What some people don't like, most notably the self proclaimed left-brained writer who walked out on him, is outlining and organizing their story. They want to just let it flow and see where their characters take them. This is wonderful but will often lead down paths that don't make for good novels. This is why we have to write so many drafts before we get it publishable. Notice I didn't say, 'get it right.' 'Right' is a subjective thing that can change from person to person but 'publishable' is pretty well established by the industry. (Like it or not.)
He got his ideas on stroy architecture from writing screenplays. Almost all good movies have very similar pacing. A hook in the first five minutes, a pivotal plot point at 22 to 26 minutes, a major event that changes the direction of the movie at the midway, and then another plot point at the 3/4 mark that announces the beginning of the resolution. There's a great deal more to it than this because the main character is also going through their transformation at the same time. If I think I can present the ideas in a more logical fashion, I just might. It's much easier to grasp when you can draw out a timeline.
The point is that this is a time tested structure that matches the way a person emotionally responds to a story. It also synchs up with another popular structure, the Hero's Journey. More on this later, kids need to go to bed now.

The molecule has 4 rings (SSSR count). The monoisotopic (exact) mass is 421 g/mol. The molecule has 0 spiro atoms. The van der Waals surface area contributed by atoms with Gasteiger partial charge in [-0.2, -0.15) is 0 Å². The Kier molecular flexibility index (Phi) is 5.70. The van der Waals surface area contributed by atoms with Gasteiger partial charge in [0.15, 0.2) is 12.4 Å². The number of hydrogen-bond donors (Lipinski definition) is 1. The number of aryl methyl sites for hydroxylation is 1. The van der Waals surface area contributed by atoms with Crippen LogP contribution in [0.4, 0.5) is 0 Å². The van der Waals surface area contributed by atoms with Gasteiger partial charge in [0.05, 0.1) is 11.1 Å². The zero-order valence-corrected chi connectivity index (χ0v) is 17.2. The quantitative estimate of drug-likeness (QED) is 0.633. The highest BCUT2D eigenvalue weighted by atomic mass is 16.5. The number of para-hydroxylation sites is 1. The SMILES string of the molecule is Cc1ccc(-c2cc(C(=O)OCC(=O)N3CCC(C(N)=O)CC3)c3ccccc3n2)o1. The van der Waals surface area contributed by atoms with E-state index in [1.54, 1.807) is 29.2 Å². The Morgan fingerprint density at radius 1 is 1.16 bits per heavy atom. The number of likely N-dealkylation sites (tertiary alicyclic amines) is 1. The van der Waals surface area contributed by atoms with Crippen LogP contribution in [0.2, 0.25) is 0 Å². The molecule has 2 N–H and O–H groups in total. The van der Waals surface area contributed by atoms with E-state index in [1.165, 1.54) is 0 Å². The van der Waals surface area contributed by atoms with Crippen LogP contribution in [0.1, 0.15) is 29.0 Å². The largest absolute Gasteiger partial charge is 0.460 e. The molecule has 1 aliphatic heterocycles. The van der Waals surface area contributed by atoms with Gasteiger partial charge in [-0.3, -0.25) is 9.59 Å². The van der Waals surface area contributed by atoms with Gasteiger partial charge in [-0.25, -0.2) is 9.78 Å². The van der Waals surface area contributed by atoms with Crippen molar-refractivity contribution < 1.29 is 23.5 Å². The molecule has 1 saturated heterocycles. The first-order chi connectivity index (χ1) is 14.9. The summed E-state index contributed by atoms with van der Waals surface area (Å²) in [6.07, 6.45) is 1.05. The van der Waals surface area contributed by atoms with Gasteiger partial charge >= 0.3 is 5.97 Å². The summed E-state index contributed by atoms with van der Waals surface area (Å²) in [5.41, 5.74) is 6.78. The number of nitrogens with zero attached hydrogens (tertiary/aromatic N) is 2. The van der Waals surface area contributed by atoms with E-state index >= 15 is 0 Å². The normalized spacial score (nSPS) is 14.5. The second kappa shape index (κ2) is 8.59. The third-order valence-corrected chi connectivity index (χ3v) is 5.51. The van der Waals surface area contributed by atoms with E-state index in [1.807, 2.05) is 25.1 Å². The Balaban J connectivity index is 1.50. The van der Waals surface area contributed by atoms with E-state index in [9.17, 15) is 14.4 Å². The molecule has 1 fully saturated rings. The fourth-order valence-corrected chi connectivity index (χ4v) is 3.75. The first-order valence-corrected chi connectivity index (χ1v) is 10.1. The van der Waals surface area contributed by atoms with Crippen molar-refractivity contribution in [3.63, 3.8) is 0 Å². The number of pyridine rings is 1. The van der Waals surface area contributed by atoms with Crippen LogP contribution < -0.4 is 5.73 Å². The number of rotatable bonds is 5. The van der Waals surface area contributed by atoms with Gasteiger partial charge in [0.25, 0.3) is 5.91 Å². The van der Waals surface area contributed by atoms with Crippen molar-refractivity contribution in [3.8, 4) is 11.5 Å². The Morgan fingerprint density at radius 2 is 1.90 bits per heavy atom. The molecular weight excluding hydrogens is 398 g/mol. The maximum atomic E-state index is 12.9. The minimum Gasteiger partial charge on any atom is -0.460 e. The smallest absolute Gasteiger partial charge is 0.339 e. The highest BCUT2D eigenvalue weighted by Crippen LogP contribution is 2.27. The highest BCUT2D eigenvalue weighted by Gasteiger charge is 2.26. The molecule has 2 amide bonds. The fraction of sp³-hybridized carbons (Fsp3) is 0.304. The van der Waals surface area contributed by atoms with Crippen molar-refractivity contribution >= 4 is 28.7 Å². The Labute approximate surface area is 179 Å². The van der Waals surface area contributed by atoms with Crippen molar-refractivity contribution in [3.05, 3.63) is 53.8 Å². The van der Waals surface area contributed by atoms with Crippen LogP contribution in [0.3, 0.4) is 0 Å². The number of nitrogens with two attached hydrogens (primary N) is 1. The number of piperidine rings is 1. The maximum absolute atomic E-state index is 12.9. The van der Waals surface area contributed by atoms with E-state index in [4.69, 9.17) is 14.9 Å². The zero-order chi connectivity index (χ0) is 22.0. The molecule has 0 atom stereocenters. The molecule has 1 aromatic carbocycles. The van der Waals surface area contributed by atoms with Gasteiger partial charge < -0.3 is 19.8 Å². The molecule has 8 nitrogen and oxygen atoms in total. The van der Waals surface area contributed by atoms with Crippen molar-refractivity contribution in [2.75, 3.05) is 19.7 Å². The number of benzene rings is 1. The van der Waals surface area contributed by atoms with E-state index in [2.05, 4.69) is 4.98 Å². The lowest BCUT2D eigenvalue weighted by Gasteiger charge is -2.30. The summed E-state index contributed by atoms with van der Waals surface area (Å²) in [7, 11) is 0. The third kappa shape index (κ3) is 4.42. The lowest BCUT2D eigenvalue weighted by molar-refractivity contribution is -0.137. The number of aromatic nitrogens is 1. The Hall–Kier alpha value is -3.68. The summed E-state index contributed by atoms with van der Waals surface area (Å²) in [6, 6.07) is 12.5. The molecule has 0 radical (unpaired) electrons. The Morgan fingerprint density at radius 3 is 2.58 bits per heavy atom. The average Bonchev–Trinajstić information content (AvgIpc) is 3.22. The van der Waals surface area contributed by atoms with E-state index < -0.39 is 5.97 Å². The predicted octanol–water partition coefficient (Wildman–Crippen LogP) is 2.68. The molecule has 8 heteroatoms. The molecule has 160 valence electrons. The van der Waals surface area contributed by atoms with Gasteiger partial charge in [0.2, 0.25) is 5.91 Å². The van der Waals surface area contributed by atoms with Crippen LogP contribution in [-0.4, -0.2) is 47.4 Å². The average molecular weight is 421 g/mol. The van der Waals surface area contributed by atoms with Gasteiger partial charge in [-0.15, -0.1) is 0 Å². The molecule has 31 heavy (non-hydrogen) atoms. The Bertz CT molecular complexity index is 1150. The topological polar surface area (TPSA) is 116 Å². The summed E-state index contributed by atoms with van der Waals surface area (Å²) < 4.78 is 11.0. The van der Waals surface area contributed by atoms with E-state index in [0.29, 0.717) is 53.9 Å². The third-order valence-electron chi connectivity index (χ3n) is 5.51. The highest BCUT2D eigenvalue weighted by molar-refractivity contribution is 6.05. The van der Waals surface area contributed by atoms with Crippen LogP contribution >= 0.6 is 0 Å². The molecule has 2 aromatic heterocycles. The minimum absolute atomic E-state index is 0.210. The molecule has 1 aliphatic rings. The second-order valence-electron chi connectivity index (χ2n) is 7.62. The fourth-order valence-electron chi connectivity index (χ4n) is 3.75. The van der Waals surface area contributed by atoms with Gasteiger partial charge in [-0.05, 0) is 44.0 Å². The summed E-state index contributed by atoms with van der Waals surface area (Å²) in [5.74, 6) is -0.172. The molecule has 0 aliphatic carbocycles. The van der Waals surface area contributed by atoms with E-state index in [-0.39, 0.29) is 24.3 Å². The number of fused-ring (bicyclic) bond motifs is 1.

Saturday, October 07, 2006
The last class of the day was on Theme. Eric Penz gave a good presentation where he asked the question 'why write' and listed the answers; they all pointed to a need to say something important. That something is your theme. If you didn't have something to say you'd pick some easier hobby. As Jim Macdonald has often said, keep theme simple. This was the theme of the presentation as well.
After that it was home for cheeseburgers and kids who should have done more to pick up the downstairs room. Tomorrow: Day Two.
We were asked to write an opening line or book blurb that would hook a reader. Someone in class came up with this one that got the best reaction from the group (and I'm paraphrasing badly):
"When Jane found a body in the ditch she knew it would be difficult for her. The police were skeptical, her parents were ashamed, and her church group shunned her. The only one who took her seriously was the killer who knew exactly where she lived."
That's pretty good.